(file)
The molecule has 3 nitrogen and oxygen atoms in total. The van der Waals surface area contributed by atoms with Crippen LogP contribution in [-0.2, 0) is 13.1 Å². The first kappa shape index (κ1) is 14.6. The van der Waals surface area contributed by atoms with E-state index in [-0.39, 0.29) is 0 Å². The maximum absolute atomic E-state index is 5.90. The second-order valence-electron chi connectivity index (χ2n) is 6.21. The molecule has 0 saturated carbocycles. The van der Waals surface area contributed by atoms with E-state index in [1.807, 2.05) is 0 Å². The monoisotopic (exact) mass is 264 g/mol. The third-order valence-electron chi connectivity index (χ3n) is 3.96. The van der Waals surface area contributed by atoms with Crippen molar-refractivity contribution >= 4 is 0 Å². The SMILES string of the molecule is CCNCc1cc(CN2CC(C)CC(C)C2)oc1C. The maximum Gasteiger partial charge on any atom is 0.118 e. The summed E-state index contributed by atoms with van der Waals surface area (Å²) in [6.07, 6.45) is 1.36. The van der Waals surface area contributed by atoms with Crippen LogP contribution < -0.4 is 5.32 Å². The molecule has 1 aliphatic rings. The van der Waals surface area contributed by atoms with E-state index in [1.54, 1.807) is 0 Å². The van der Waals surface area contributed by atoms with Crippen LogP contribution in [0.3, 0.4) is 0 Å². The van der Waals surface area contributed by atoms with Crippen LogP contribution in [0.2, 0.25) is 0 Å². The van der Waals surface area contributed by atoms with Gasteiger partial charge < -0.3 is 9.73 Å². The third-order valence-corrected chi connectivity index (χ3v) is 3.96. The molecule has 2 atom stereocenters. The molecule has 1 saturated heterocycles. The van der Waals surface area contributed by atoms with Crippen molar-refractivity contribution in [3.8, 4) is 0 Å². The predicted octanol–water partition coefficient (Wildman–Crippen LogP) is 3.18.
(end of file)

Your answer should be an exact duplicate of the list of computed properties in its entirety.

The molecule has 3 nitrogen and oxygen atoms in total. The van der Waals surface area contributed by atoms with Crippen LogP contribution in [-0.2, 0) is 13.1 Å². The first kappa shape index (κ1) is 14.6. The van der Waals surface area contributed by atoms with E-state index in [-0.39, 0.29) is 0 Å². The maximum absolute atomic E-state index is 5.90. The second-order valence-electron chi connectivity index (χ2n) is 6.21. The molecule has 0 saturated carbocycles. The van der Waals surface area contributed by atoms with E-state index in [1.807, 2.05) is 0 Å². The monoisotopic (exact) mass is 264 g/mol. The third-order valence-electron chi connectivity index (χ3n) is 3.96. The van der Waals surface area contributed by atoms with Crippen molar-refractivity contribution >= 4 is 0 Å². The SMILES string of the molecule is CCNCc1cc(CN2CC(C)CC(C)C2)oc1C. The maximum Gasteiger partial charge on any atom is 0.118 e. The summed E-state index contributed by atoms with van der Waals surface area (Å²) in [6.07, 6.45) is 1.36. The van der Waals surface area contributed by atoms with Crippen LogP contribution < -0.4 is 5.32 Å². The molecule has 1 aliphatic rings. The van der Waals surface area contributed by atoms with E-state index in [1.54, 1.807) is 0 Å². The van der Waals surface area contributed by atoms with Crippen LogP contribution in [0.3, 0.4) is 0 Å². The van der Waals surface area contributed by atoms with Crippen LogP contribution in [0.2, 0.25) is 0 Å². The van der Waals surface area contributed by atoms with Gasteiger partial charge < -0.3 is 9.73 Å². The third-order valence-corrected chi connectivity index (χ3v) is 3.96. The molecule has 2 atom stereocenters. The molecule has 1 saturated heterocycles. The van der Waals surface area contributed by atoms with Crippen molar-refractivity contribution in [3.8, 4) is 0 Å². The predicted octanol–water partition coefficient (Wildman–Crippen LogP) is 3.18.